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CO2 causes baby fish to get lost on their way home. Save Nemo, change a lightglobe!!

Just when you think headlines can’t be that stupid:

Baby fish may not find their way home as the level of CO2 in the ocean rises, study finds

— ABC  Isabel Dayman

Baby fish may lose their ability to find their way home in the future due to rising CO2 levels in the ocean, a marine ecology expert has found.

What the study found was that fish larvae were not paying attention to the right noises.

The researchers put the larvae in a tank and bubbled CO2 through it constantly. They appear to forget that CO2 changes naturally every night on reefs all over the world. Fish are not just used to having a daily shift, they prefer it. 

In shallow water, ocean acidification happens at 7pm daily, and after 400 million years, somehow, fish have adapted.

One previous study declared fish might become reckless in a high CO2 world, but later discovered that it was the laboratory setting that was the problem, not the CO2. When they added the daily pH swing back to their tanks, the fish behaved better and coped with the extra CO2. The real message is that laboratories are bad for fish.

As far as adapting to long term climate change, fish carry around hundreds of millions of years of assorted junk genes in the gene-pool, which help them cope when things change. (Remember the fish that adapted from salt-water to fresh-water in just fifty years?) Tools from past disasters may well linger on in a small proportion of the population. Natural selection can find that and amplify.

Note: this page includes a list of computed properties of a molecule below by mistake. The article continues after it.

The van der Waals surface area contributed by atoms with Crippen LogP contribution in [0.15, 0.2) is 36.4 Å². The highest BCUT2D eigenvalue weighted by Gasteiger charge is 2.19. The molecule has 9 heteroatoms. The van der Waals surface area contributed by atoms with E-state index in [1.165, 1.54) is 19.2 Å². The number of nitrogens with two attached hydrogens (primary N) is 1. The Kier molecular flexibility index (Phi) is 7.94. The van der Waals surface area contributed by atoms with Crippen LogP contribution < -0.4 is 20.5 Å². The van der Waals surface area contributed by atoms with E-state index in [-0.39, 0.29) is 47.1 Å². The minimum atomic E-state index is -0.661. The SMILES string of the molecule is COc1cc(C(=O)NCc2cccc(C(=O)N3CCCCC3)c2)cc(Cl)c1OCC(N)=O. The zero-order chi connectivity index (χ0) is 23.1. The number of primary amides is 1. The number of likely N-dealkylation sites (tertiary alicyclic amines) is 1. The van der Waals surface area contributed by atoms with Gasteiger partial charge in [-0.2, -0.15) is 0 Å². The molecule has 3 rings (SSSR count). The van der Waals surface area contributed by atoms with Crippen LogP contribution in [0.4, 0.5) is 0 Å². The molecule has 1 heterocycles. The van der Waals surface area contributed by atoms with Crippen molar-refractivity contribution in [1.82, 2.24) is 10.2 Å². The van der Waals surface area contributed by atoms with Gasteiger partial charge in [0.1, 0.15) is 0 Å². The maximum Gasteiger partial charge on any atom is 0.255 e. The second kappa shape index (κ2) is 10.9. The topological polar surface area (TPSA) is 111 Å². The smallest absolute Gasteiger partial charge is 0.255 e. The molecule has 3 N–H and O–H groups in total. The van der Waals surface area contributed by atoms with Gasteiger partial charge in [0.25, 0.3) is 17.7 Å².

Barramundi have 32 million babies to lose at a time:

It’s gloom and doom on the ABC:

“When we raised these larvae under elevated CO2, we saw that those larvae were no longer attracted — and worse, they were deterred by — the natural sounds of their natural habitat,” he said.

And that will have devastating consequences because there will be no “recruitment”, or returning larvae, Professor Nagelkerken explained.

“The question is, what proportion of species will show this response — is it 10 of the fish species? Is it 50 per cent or 80 per cent?” he said.

Since one big Barramundi mother seriously does have 32 million eggs at a time, it might not be the end of the world if only 27% find their way home instead of 65%.

If it half the babies are wiped out, Barramundi numbers will drop temporarily — then five or six years later the new generation will be better adapted to higher CO2. One hundred years allows 20 generations of adaption. Like the  salt-water fish stuck in a fresh-water pool, natural selection is crushingly brutal but effective.  Spread over a century, fish will make it…

What’s next: CO2 causes bald kittens, and confused dogs?


Rossi et al, (2017)  On the wrong track: ocean acidification attracts larval fish to irrelevant environmental cues, Nature journal, Scientific Reports. You can read the whole paper. (Lucky you)

Previous studies:

Michael D. Jarrold, Craig Humphrey, Mark I. McCormick, Philip L. Munday. (2017) Diel CO2 cycles reduce severity of behavioural abnormalities in coral reef fish under ocean acidificationScientific Reports; 7 (1) DOI: 10.1038/s41598-017-10378-y (Freely available).

Kayanne et al (1995) Diurnal changes in the partial pressure of carbon dioxide in coral reef waterScience. 1995 Jul 14;269(5221):214-6. (Available at Researchgate.)

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